The Monarch butterfly, being the most studied; has been found to travel to three different locations. The largest eastern population travels mainly to central Mexico to a fir-pine forest. The eastern population that is along the Atlantic Ocean travels south into Florida. After arriving in Florida, it is unknown if they travel further, die, or have an undiscovered overwintering site. The western populations of Monarchs, west of the Rocky Mountains, overwinter in California on Pine and Eucalyptus trees. There is also a non-migratory population of Monarchs that live in southern Florida that are active throughout the winter months.
Some studies are being conducted with Red Admiral and Painted Lady butterflies. They are thought to migrate just south into Mexico. Other migrating butterflies have not been extensively tracked and are thought to migrate south to live with existing populations near the Gulf Coast or in the southwestern states of North America.
Do Butterflies have a Map?
A recent study by Dr. Steven M. Reppert, a neurobiologist from the University of Massachusetts Medical School discovered two genes that are believed to help navigate Monarchs in their migratory journeys. The ability to go in the correct direction is explained by circadian clocks, cryptochrome (CRY) genes, and a sun compass. A circadian clock is an internal biological clock that allows the butterfly to have a sense of time. There are two CRY genes. CRY1 gene is made up of proteins that are created and destroyed on a 24 hour cycle. It is light-sensitive, estimating the hours of the day by the amount of light. The CRY2 gene connects the time of day to the sun's position. Within the butterfly’s biological clock, time and physical orientation to the sun is known and assists the butterfly in knowing which direction to travel.
It is still unknown how the butterfly compensates for wind or how they complete the journey to such a small remote location in Mexico. More genetic and tracking studies will hopefully provide more detailed information in the near future.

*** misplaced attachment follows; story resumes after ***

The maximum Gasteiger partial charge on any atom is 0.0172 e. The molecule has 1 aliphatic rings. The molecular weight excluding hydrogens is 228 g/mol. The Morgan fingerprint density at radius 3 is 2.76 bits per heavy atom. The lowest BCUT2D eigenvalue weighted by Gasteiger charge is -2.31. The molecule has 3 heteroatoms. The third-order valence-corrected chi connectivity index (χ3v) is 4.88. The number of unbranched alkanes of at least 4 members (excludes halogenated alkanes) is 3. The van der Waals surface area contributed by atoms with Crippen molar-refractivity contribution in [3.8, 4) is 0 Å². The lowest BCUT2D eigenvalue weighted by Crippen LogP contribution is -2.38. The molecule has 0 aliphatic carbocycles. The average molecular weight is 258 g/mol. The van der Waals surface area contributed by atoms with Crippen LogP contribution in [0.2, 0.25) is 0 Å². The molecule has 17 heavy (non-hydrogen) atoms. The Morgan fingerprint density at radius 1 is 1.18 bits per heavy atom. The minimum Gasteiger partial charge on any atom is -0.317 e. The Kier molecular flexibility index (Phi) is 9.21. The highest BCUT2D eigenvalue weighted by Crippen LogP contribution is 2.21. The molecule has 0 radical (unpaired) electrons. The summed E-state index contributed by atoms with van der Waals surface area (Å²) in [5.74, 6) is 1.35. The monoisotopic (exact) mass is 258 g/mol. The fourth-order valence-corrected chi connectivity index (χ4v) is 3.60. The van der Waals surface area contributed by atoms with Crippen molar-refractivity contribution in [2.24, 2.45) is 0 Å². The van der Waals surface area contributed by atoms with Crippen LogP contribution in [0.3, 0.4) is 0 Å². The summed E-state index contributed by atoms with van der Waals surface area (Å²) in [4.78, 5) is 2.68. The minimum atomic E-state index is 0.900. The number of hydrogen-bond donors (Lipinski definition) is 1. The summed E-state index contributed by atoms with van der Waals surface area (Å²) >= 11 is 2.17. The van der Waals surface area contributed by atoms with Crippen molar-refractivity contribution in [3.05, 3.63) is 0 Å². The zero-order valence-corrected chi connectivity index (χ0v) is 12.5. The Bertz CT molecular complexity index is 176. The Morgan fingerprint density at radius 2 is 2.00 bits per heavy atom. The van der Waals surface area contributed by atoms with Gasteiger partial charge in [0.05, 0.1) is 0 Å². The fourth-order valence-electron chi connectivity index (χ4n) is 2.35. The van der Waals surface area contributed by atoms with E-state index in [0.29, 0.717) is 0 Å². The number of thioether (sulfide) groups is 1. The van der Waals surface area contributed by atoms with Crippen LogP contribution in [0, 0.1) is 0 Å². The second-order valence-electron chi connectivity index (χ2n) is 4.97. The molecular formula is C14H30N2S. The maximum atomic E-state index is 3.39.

Migratory behavior is more fascinating when the science behind it is understood. The rhythm in nature flows together and accomplishes the unthinkable. Monarchs complete a journey that is beyond our imagination for such a small individual. They fight their way through adverse weather and wind, sometimes being thrown from their destination paths, having to reorient themselves. Despite predators and lack of food resources, they survive. They thrive and so do the generations that follow - and always come back home, completing another rhythmic cycle in nature.
Bitzer RJ. 2008 May 12. The red admiral and painted lady research site. Iowa State University. Accessed 2008 Sept 9. <http://www.public.iastate.edu/~mariposa/homepage.html>
Dingle H. 2003. Migration. Encyclopedia of insects. Ed. Vincent H. Resh, Ring T. Cardé. New York: Academic Press. p 708-714.
Farrey B, and Davis, AK. 2004 Sept. Monarch butterfly larvae (Lepidoptera: Nymphalidae) with 3 tubercle pairs in south Florida. Florida Entomologist. 87(3): 408-411. Accessed 2008 Sept 9. <http://www.bioone.org/perlserv/?request=get-document&doi=10.1653%2F0015-4040(2004)087%5B0408%3AMBLLNW%5D2.0.CO%3B2>
North America Butterfly Association. 1999. Butterfly questions and answers. Accessed 2008 Sept 8. <http://www.naba.org/qanda.html>
Zhu H, Sauman I, Yuan Q, Casselman A, Emery-Le M, Emery P, and Reppert SM. 2008. Cryptochromes define a novel circadian clock mechanism in monarch butterflies that may underlie sun compass navigation. Public Library of Science. Accessed 2008 Sept. 10. <http://biology.plosjournals.org/perlserv/?request=get-document&doi=10.1371/journal.pbio.0060004>